First responders are the people who are first on the scene of an emergency and do so sometimes at risk of harm to themselves. They need our complete support and protection from the risks involved in the essential work they do. However the proposed Protection for First Responders and Prison Officers Bill now going through Parliament fails to provide a solution to the issue which it seeks to address. The Bill if passed will create a new offence – injuring a first responder or prison officer with intent to injure – and carry a mandatory minimum sentence of six months’ imprisonment. This will not prevent any assaults on First Responders or Prison Officers. Policies based on ideas of punishment and revenge do not help to reduce violent crime or protect our First Responders. Many people who commit these kinds of crimes are not safe, stable, or in a sound mind at the time that the crime occurs and are the people who need support themselves. Many of the people this Bill would affect if made law would be people suffering from extreme trauma, addiction, mental illness and mental distress. The Bill would send people who themselves need help into the court system and increase Aotearoa’s already too-high prison numbers. This bill fails to recognize that many of the people who will be affected by this bill are not in a rational or calm state of mind during the time these assaults occur. People who could be severely distressed, mentally ill, intoxicated, or any combination of the above at the time the offence occurs. If this bill goes through it will have catastrophic consequences for our communities. We know that the justice system disproportionately causes harm to Māori.[ref] This bill, if it goes through, will continue to work within this racist system sending more Māori through the justice system rather than the health system. When you send one of our whanau to jail, it does not just affect the individual. It harms all of us. The children left behind without parents, the partners left alone to manage on their own, the whanau and friends who have to struggle with the stigma and loss of losing someone they love. If the Government is serious about keeping First Responders and Prison Officers safe, it needs to address the root causes. We believe Parliament would be better served using our time and resources seeking real solutions. For example: ★ Focus on prevention (as outlined above). ★ Review the calibre and frequency of de-escalation and assessment training provided to First Responders and Prison Officers. ★ Provide ongoing de-escalation and assessment training to all professionals working on the front line. ★ Provide intensive training for all first responders and prison officers around addiction, mental illness, and the effects of trauma and colonisation. ★ Bring back the previous government's plan to create a mental health team equipped to support the Police and our First Responders in de-escalating and caring for people in crisis and suffering from mental distress. This is now being trialed in Wellington. ★ Review whether First Responders and Prison Officers have the right support to manage these high and complex situations they are being asked to walk into. Are they staffed adequately to deal with these situations? Do they have adequate safety and support plans in place to mitigate the risks they are dealing with? If not, the Government must fully resource these services, providing them with what they need to do the job safely. To protect our First Responders and Prison Officers we must provide solutions that prevent them from being harmed in the first place. A serious commitment to our First Responders safety would address the impacts of colonisation and generational trauma, would look at ending poverty, increase support for our under resourced mental health and addiction services, and would fast track the reform of our current Justice system in order to ensure that it heals victims, and restores those who perpetrate crime back to healing and wholeness. In January we made a submission to the Justice Select Committee to make these recommendations, and we thank you for your support so far. However the Bill will still go forward to its Second Reading, and Parliament will get another chance to vote on it. If you want our politicians to #SayNo and #EndRevengeBasedJustice, then please sign. Your signature will be delivered together with others as a petition to Andrew Little, the Minister of Justice, prior to the Second Reading of this bill If you would like to read more about this bill you can do so here: Revenge Based Justice Wont Keep First Responders Safe, Noted, 23 Jan 2020 https://www.noted.co.nz/currently/currently-crime/revenge-justice-wont-keep-new-zealands-first-responders-safe Law change not necessary to protect first responders, NZ Law Society, 9 March 2020 https://www.lawsociety.org.nz/news-and-communications/news/law-change-not-necessary-to-protect-first-responders,-says-law-society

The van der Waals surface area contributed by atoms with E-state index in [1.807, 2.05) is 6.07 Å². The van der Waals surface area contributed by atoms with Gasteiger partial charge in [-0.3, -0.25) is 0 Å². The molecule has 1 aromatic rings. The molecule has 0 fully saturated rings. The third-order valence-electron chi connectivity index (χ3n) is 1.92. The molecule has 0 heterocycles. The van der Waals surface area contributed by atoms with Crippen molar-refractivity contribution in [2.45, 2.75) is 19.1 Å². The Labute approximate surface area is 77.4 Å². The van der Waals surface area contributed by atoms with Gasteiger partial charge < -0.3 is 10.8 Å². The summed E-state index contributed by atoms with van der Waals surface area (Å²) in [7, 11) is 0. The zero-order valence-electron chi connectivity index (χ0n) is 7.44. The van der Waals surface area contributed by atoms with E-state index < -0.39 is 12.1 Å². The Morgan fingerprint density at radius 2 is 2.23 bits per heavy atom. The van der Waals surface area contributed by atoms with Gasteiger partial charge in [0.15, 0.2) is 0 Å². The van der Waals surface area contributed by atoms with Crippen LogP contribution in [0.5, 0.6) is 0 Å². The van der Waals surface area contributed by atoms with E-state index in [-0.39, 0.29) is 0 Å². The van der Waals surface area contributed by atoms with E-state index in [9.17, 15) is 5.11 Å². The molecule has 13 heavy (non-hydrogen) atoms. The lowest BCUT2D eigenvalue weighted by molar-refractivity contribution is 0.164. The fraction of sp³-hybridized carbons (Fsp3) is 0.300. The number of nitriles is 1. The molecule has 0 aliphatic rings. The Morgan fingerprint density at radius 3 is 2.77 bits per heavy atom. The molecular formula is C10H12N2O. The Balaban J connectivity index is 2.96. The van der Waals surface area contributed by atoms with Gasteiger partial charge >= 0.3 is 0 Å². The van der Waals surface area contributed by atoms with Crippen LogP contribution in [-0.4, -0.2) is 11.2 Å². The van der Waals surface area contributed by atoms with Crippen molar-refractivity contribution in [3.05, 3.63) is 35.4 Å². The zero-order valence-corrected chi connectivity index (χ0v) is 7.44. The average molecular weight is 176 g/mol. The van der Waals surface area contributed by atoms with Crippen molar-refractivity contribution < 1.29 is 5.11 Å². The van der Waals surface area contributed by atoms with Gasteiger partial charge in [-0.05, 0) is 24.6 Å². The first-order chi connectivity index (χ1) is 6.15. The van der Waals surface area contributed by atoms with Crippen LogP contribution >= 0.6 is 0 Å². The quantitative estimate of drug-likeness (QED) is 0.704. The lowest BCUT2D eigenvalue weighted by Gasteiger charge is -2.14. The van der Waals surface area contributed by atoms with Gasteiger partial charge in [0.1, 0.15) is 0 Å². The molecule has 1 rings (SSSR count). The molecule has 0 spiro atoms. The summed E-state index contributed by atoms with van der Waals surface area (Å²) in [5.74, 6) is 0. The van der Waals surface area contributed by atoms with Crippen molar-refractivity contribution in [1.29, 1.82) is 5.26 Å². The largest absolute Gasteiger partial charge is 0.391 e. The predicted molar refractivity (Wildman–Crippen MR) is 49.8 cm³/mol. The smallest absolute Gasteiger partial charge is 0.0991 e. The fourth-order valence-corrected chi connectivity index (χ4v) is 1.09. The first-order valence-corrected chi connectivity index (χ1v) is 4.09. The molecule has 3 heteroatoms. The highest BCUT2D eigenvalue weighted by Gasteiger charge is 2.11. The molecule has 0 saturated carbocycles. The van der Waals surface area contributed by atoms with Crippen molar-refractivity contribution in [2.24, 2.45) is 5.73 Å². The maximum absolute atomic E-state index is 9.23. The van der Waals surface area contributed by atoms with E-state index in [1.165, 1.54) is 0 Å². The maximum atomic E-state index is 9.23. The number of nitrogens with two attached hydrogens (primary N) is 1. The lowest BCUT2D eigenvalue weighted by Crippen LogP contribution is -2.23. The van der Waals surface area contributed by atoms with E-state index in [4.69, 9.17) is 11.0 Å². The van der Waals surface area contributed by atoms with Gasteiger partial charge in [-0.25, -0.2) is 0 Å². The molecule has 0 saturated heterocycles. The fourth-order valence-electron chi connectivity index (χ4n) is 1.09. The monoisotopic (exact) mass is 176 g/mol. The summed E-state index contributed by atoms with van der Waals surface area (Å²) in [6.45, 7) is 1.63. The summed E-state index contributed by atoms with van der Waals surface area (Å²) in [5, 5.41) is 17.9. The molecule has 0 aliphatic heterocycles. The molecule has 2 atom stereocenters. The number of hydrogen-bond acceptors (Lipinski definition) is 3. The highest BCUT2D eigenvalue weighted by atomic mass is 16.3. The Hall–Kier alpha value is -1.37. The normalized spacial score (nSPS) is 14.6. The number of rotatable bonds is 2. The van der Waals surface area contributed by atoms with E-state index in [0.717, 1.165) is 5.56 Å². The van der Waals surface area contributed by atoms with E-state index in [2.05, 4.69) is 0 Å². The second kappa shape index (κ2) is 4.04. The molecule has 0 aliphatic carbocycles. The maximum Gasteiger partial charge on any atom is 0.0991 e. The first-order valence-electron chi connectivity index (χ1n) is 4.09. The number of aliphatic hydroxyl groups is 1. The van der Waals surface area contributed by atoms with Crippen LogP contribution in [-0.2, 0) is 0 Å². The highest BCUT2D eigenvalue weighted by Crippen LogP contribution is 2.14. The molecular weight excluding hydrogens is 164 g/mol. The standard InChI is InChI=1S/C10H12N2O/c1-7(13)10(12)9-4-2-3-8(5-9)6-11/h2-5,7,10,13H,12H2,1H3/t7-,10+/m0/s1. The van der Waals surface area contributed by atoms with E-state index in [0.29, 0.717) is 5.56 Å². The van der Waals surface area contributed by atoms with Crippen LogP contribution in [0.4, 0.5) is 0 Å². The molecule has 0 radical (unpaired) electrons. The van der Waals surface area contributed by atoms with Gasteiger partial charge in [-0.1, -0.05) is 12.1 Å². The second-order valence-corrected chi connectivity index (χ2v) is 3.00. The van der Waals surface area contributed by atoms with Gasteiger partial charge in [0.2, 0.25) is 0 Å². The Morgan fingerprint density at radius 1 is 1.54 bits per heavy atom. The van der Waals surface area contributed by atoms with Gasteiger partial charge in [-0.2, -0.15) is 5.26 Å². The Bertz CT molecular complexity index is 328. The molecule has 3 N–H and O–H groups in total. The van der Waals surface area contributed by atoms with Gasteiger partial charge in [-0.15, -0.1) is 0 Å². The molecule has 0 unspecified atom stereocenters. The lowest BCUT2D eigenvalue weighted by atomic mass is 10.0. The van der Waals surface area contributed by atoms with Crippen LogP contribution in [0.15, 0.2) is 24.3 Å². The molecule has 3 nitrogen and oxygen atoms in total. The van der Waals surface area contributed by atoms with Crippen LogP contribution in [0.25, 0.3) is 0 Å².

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  • Let Martine Abel-Williamson Stand for President of the World Blind Union